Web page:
You’ve got cavities! Just hearing the phrase induces anxiety in many adults. Children are no different. In fact, the different sounds and sights of the dental office can be quite overwhelming for young children. That is why many parents are now hearing about sedation as an option for treating their child’s cavities. But what is sedation? And, is this the right choice for your child? These are important questions each parent should discuss
with her child’s dentist before making any decisions.
At some point, most parents will be faced with a child who needs dental treatment for cavities. According to the U.S. Department of Health and Human Services, dental decay is the most common infectious disease of childhood. More than 40 percent of children will have cavities requiring treatment by the time they start kindergarten. Studies have shown that children who have positive dental experiences are far more likely to continue to seek dental care as adults. So, as dentists, our goal is to partner with parents to not only care for your child’s teeth, but to ensure a positive emotional experience which can help lead to lifelong dental health.
There are three major options available to help achieve this goal of dental care without any negative associations. The first option is traditional treatment in the dental chair. Many children, especially older children and those requiring simple procedures, can be treated this way. Because their emotional and mental abilities are still developing, some children are not able to cooperate for a dentist to safely provide treatment traditionally. Dental sedation, a second option, can be beneficial for these children, particularly young children, children with high degrees of anxiety, or those in need of more complicated procedures. In extreme cases, children may need to be treated under general anesthesia – the third major option available.
Because dental sedation helps ease a child’s anxiety, it has become an increasingly popular option with both parents and dentists. But, the information available about dental sedation can be confusing and overwhelming. Even the term dental sedation is confusing as it can mean many different things. Dental sedation is actually the use of any medication to help relax a patient or decrease anxiety. Medications can range from very mild sedatives to combinations of drugs that make a child groggy enough to fall asleep.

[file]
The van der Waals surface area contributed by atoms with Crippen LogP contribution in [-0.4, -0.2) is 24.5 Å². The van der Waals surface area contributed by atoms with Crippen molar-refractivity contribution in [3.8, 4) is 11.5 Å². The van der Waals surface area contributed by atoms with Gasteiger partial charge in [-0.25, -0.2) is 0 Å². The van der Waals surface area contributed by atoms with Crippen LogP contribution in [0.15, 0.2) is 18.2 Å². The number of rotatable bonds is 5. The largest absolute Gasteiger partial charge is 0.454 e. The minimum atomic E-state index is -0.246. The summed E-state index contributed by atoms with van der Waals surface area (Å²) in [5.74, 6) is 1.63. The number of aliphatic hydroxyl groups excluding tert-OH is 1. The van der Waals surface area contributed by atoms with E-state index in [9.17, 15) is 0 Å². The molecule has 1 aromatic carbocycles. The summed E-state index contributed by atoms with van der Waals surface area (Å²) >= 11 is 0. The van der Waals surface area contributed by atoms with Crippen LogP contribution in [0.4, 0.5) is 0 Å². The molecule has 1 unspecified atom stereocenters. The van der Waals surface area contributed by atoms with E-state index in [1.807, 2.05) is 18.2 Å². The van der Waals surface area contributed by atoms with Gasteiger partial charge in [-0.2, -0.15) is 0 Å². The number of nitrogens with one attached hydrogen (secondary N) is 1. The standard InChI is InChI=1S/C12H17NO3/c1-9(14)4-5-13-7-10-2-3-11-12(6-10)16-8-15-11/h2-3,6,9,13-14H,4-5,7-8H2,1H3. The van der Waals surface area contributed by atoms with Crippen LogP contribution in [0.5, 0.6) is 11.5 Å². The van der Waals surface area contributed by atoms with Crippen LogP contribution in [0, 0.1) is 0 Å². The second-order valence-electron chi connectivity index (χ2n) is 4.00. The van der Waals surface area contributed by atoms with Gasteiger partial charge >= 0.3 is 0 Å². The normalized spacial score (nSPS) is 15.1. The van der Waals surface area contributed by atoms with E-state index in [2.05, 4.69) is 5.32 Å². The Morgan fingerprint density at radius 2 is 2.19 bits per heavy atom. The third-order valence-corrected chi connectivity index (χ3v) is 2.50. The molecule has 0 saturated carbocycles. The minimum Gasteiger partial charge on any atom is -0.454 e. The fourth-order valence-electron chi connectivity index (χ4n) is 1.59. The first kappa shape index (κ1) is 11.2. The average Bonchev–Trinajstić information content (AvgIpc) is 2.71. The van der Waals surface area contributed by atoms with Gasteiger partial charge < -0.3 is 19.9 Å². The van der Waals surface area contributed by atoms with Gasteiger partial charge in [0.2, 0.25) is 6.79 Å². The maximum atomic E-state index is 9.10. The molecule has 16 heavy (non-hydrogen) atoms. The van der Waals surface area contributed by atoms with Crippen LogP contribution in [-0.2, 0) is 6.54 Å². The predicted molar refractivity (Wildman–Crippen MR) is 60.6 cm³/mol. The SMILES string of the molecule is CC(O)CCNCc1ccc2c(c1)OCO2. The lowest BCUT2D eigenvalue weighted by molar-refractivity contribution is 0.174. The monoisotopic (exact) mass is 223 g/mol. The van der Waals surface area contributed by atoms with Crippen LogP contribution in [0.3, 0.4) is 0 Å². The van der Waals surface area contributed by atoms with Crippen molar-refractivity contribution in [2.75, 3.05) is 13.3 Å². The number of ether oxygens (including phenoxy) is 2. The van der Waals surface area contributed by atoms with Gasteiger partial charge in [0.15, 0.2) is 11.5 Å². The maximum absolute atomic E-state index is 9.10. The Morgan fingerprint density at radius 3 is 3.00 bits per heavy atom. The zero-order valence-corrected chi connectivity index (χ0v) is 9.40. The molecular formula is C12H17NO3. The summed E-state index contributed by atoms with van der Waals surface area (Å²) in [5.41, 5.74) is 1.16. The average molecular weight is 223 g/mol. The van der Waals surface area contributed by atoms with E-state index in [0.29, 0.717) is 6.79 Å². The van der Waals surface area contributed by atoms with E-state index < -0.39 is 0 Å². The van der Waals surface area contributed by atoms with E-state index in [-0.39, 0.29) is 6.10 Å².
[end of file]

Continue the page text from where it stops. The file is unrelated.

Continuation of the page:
As a parent, what do you need to know to make an informed decision? Some questions that should be discussed with your child’s dentist include:
What kind of dental treatment does my child need? Many children are able to cooperate for short, simple procedures without sedation or with just laughing gas. Laughing gas, or nitrous oxide, is a very mild sedative that relaxes a child only while he is being treated. There are no effects on the child when he leaves the dental office, making it a very safe method to treat a slightly anxious child. When a child is extremely anxious or needs a complex procedure, he may need a stronger sedative to help him remain calm long enough for the dentist to provide treatment.
What kind of sedation is being used, and how will it benefit my child? As with any medication given to your child, it is important to consider whether it is necessary. As a parent, you know better than the dentist your child’s temperament and how she reacts to stressful situations. Discuss this with your dentist, along with the risks and benefits of all options. This will help you and your dentist decide what kind of sedation, if any, will be beneficial for your child.
Is sedation safe for my child? For most healthy children, sedation is a safe procedure. Your dentist should review your child’s medical history with you and discuss any conditions that are specific to your child. One of the most important things you can do to make sure your child is safe is to follow any pre-sedation instructions you are given. These are intended to help make your child’s experience safe and effective.
Does the dentist have training in sedation? Your dentist should be able to tell you about her training and experience with sedation. Many dentists have additional training that qualifies them for a license in conscious sedation.
What safety equipment is available?Equipment to monitor your child’s breathing and heart rate during treatment, if necessary, should be present. Your dentist should also have emergency equipment available and be trained in its use.
Because every child’s situation is unique, it is important to have an open discussion with your dentist prior to treatment. If you still have concerns, you should get a second opinion. As much as you want to be comfortable with the treatment your child is receiving, your dentist wants you to be comfortable, too. Ultimately, whether your child is being treated traditionally or with some form of sedation, the best results are achieved when you and your dentist work as a team.